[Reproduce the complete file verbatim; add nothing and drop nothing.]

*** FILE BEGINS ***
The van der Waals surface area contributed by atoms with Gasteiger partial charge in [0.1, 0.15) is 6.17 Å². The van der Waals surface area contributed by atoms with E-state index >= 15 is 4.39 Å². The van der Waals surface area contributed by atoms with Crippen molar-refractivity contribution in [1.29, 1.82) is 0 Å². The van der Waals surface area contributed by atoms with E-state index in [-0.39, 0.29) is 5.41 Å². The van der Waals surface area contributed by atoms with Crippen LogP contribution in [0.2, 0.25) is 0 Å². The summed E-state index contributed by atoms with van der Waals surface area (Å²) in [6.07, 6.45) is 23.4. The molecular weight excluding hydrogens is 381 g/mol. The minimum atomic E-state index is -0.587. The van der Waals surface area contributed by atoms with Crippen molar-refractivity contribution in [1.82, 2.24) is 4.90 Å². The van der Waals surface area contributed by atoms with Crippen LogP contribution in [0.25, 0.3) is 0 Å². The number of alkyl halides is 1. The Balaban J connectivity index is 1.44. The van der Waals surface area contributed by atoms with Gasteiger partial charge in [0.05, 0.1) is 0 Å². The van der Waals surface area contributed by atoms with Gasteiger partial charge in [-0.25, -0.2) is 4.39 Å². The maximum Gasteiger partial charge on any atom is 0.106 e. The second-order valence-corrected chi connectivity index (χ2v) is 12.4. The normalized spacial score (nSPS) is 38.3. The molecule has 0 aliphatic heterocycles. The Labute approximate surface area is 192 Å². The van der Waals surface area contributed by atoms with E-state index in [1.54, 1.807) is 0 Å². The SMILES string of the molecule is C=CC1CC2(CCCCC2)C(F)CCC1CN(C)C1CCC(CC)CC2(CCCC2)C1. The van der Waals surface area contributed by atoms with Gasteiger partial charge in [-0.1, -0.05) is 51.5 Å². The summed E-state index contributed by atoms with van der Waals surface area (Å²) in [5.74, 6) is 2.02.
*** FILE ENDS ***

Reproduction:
The van der Waals surface area contributed by atoms with Gasteiger partial charge in [0.1, 0.15) is 6.17 Å². The van der Waals surface area contributed by atoms with E-state index >= 15 is 4.39 Å². The van der Waals surface area contributed by atoms with Crippen molar-refractivity contribution in [1.29, 1.82) is 0 Å². The van der Waals surface area contributed by atoms with E-state index in [-0.39, 0.29) is 5.41 Å². The van der Waals surface area contributed by atoms with Crippen LogP contribution in [0.2, 0.25) is 0 Å². The summed E-state index contributed by atoms with van der Waals surface area (Å²) in [6.07, 6.45) is 23.4. The molecular weight excluding hydrogens is 381 g/mol. The minimum atomic E-state index is -0.587. The van der Waals surface area contributed by atoms with Crippen molar-refractivity contribution in [1.82, 2.24) is 4.90 Å². The van der Waals surface area contributed by atoms with Crippen LogP contribution in [0.25, 0.3) is 0 Å². The number of alkyl halides is 1. The Balaban J connectivity index is 1.44. The van der Waals surface area contributed by atoms with Gasteiger partial charge in [0.05, 0.1) is 0 Å². The van der Waals surface area contributed by atoms with Gasteiger partial charge in [-0.25, -0.2) is 4.39 Å². The maximum Gasteiger partial charge on any atom is 0.106 e. The second-order valence-corrected chi connectivity index (χ2v) is 12.4. The normalized spacial score (nSPS) is 38.3. The molecule has 0 aliphatic heterocycles. The Labute approximate surface area is 192 Å². The van der Waals surface area contributed by atoms with E-state index in [1.54, 1.807) is 0 Å². The SMILES string of the molecule is C=CC1CC2(CCCCC2)C(F)CCC1CN(C)C1CCC(CC)CC2(CCCC2)C1. The van der Waals surface area contributed by atoms with Gasteiger partial charge in [-0.1, -0.05) is 51.5 Å². The summed E-state index contributed by atoms with van der Waals surface area (Å²) in [5.74, 6) is 2.02.